Q: I'd like to start by saying that you are one of the compelling and exciting skaters I've ever seen on the ice. Your individuality, fearlessness and passion for skating YOUR way not only inspired me during my own skating days but has inspired many people worldwide. Where did you find the courage and strength to decide that you were not going to play by anyone else's rules?
A: Thank you, Ryan! Such compliments spur me on! Ironically, I am a stickler for rules. It is because of respect for and familiarity with rules that I have been able to innovate with confidence and courage.
Q: You twice won the silver medal at the Canadian Nationals and represented Canada at both the World Championships and the 1984 Winter Olympics in Sarajevo. Looking back on your "amateur" career, what are your favourite memories?
A: I don't tend to have favourites. My amateur career was more about slow and steady progress than milestones. My back change loop at Olympics was a personal achievement in spite of the temperamental conflict that ensued. It was the only loop in the competition that came close to rulebook specs. Yet, I suspect because it stood out and because I was reputed to be a renegade, I was not justly rewarded.
Q: How would you describe your transition from "amateur" to professional skating? What are your proudest accomplishments as a professional skater and do you think the current climate of professional skating is healthy or in need of change? Should professional competitions return? What about tours like Champions On Ice? Do you think a whole new vehicle altogether is in order to revive professional skating?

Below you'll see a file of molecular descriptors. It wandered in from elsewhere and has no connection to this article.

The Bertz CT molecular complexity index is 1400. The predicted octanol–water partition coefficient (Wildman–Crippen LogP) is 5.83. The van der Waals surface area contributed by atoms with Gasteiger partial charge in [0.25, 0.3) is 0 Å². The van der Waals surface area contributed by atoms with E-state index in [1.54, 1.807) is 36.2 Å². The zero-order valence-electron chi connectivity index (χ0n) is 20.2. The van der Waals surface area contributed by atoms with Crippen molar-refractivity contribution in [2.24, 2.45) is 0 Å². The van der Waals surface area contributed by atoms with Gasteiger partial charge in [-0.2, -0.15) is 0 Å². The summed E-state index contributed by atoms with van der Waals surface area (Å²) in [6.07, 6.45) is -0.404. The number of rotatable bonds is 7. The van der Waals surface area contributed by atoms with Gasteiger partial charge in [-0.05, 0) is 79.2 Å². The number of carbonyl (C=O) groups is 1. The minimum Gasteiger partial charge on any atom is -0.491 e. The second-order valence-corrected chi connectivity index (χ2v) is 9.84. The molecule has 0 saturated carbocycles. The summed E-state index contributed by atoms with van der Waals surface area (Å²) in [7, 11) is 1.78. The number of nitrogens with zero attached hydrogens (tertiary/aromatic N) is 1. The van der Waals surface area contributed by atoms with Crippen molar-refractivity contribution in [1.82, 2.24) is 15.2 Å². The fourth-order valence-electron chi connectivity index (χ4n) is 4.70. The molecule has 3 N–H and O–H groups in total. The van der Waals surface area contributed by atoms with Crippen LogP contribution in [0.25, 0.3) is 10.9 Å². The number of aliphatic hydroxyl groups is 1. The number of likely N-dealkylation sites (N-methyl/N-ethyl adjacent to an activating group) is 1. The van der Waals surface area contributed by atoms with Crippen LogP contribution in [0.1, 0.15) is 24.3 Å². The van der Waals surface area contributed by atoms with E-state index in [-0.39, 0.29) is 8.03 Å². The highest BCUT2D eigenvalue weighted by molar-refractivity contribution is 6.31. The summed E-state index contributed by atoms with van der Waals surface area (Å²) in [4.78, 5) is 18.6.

A: I quit amateur competition abruptly mid-season in 1984 and joined Jayne and Chris' World Tour. I love the challenge of competitive skating because it drives one in the direction of (elusive) perfection. However, I felt manipulated. Persecution that goes with the territory of innovators who challenge the status quo drained my spirit, and with it my motivation to train effectively. My performance of Song Of Songs in Montreal, with full standing ovation, comes to mind as a career highlight. Recent performances have been the most personally rewarding because I have continued to develop skills and art. Pro skating has waned in popularity along with amateur skating. It is hard to believe Champions On Ice folded so soon after such glory in the 90's. Amateur skating is no longer a breeding ground for spirited artists. Figure skating is a microcosm of oppressive society. We have more and more complex rules commensurate with the myriads of statutes that the legal industry foists upon us. The "vehicle" itself is not the crux of the demise in popularity.
Q: You have created some of the longest and creative pieces in the history of figure skating. What is the longest program you've ever skated? The most bizarre piece of music? Your favourite program? What's one piece of music you've never skated to you'd love to?